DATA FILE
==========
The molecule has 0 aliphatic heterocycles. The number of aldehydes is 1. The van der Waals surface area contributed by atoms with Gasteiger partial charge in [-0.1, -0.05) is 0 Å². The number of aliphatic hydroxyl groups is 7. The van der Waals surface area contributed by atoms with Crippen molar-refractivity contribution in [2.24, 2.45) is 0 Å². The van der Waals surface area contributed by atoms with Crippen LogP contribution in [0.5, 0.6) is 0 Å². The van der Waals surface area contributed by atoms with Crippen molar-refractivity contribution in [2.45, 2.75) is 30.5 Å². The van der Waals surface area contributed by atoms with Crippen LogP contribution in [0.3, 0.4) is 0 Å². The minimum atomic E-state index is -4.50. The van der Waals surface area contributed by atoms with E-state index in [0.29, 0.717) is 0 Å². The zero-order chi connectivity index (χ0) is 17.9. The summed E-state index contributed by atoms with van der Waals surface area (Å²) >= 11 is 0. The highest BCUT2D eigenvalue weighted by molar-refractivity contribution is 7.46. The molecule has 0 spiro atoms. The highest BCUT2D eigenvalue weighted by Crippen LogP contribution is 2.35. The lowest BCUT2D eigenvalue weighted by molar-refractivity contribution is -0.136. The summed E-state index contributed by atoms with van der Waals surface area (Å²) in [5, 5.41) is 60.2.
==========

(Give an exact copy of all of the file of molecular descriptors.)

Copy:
The molecule has 0 aliphatic heterocycles. The number of aldehydes is 1. The van der Waals surface area contributed by atoms with Gasteiger partial charge in [-0.1, -0.05) is 0 Å². The number of aliphatic hydroxyl groups is 7. The van der Waals surface area contributed by atoms with Crippen molar-refractivity contribution in [2.24, 2.45) is 0 Å². The van der Waals surface area contributed by atoms with Crippen LogP contribution in [0.5, 0.6) is 0 Å². The van der Waals surface area contributed by atoms with Crippen molar-refractivity contribution in [2.45, 2.75) is 30.5 Å². The van der Waals surface area contributed by atoms with Crippen LogP contribution in [0.3, 0.4) is 0 Å². The minimum atomic E-state index is -4.50. The van der Waals surface area contributed by atoms with E-state index in [0.29, 0.717) is 0 Å². The zero-order chi connectivity index (χ0) is 17.9. The summed E-state index contributed by atoms with van der Waals surface area (Å²) >= 11 is 0. The highest BCUT2D eigenvalue weighted by molar-refractivity contribution is 7.46. The molecule has 0 spiro atoms. The highest BCUT2D eigenvalue weighted by Crippen LogP contribution is 2.35. The lowest BCUT2D eigenvalue weighted by molar-refractivity contribution is -0.136. The summed E-state index contributed by atoms with van der Waals surface area (Å²) in [5, 5.41) is 60.2.